How to have a conversation?

I want to start by asking you to think about something. How do most people describe their language ability? They call themselves ‘speakers’. I am a native English speaker and I also speak Spanish. People don’t ever describe themselves as English grammar experts or English certificate holders.

Like it or not, speaking is the only skill that matters, and that includes sign languages. Remember that a majority of the world’s languages have never been written down, ever! And when we speak, we don’t normally speak to ourselves, we speak to other people. And it’s not normally a monologue.

It’s an interaction.

A conversation.

Conversation is the core of language.

The question is, how can you have a good conversation?

Well, I could give you some ‘rules’ for conversation. In 1975 the philosopher Paul Grice proposed the cooperative principle, which had 4 rules, or maxims:

Maxim of quality
Try to make your contribution one that is true.

Maxim of quantity
Make your contribution as informative as is required.

Maxim of relation
Be relevant.

Maxim of manner
Be perspicuous and avoid ambiguity.

So there it is! The ‘secret’ to good conversation. But I want to go deeper and understand what it really means to communicate with other people. To do that we need to play a game.

This is the game of connect four. And the rules are really simple. Now I want you to use your imagination for a moment. Imagine me and my friends…

But I can’t give you a copy of these rules because this is my only copy. You’re going to have to learn the rules, and then pass them on to anyone else you want to play with. How difficult do you think that would be? How many times would I have to repeat the rules to you? How many times would you have to repeat them to other people?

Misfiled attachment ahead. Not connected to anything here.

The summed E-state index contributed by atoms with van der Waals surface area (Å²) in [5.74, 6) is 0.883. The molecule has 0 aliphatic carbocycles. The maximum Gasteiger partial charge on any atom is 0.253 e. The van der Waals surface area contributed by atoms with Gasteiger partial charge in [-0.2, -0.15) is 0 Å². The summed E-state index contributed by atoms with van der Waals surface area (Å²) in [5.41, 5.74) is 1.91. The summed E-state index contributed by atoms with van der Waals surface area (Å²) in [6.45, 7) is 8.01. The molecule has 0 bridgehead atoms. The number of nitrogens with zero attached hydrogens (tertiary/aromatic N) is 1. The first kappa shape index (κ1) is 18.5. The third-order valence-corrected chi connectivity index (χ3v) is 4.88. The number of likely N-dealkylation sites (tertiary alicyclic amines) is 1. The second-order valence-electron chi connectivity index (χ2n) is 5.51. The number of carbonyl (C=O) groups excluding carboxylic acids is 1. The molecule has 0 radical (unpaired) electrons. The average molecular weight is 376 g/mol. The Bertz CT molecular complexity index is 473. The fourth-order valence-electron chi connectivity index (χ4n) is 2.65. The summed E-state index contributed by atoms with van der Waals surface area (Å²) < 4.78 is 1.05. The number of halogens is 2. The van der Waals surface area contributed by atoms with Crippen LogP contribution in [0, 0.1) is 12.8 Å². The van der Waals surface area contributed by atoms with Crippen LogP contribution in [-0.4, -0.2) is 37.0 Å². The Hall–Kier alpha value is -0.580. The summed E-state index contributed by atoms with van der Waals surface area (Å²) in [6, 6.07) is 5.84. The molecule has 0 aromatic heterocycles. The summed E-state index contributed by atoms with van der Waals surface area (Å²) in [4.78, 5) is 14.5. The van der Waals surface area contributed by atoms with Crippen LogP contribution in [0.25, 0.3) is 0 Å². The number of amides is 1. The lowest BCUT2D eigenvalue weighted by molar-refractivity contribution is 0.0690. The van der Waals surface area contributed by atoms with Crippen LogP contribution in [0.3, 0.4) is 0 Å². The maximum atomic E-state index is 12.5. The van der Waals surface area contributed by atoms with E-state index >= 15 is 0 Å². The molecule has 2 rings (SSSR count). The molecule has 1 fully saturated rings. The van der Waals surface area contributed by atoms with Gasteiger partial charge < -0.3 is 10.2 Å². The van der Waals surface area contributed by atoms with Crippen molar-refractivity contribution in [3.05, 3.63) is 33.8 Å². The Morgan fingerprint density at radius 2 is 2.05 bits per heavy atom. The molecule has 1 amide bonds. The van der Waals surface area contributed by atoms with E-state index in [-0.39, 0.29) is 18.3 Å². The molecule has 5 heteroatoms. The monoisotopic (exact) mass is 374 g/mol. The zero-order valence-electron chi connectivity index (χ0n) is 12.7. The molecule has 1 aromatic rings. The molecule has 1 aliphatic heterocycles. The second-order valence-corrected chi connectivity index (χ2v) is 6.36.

Ok, so what does any of this have to do with language, and conversation? Well, this simple metaphor explains a language paradox: languages that have a big population tend to have simple grammar, and a big vocabulary. And languages that have a small population tend to have complex grammar and a small vocabulary. Just like the rules for this game. Me and my friends can create complex rules and pass them around easily, but creating complex rules and passing them between millions of people is, really difficult.

In 2018 researchers modeled this behaviour in a computer and showed that when a population of speakers reaches only 100 people, really complex rules completely disappear.

OK, so again, what does any of this have to do with conversation?

It tells us something very fundamental about how language works. Language only receives meaning from contact with other people. Language is ALWAYS a social activity. Even if you are writing on your own, or reading on your own, or listening on your own, the meaning always comes from millions of people agreeing on the same meaning.

You can’t hide behind your workbooks, and your exams, and your apps. If you are not being social then you are not really using language.

Stop Waiting

A lot of students don’t have conversations because they are waiting. Waiting for someone or something. Waiting for someone to come along and take away their fear of speaking. Waiting for an app to teach them enough vocabulary so they’ll be ‘ready’. Waiting for a teacher to give them the secret to good conversation.

But here’s the truth: Nobody can teach you to have a conversation.

Consider how hard it is to change yourself. How hard it is to eat healthy, and exercise regularly, and read more, and work harder, and worry less. And once you think about how hard it is to change yourself you’ll understand how little chance you have in changing others.

I don’t have the power to make you have a good conversation. Only you can do that, when you make the decision to participate in language, instead of just sitting and watching.

So, is it one day, or day one?

Want to start using your English today?

Join my Academy and get 100+ hours of English immersion per month.

Share this article: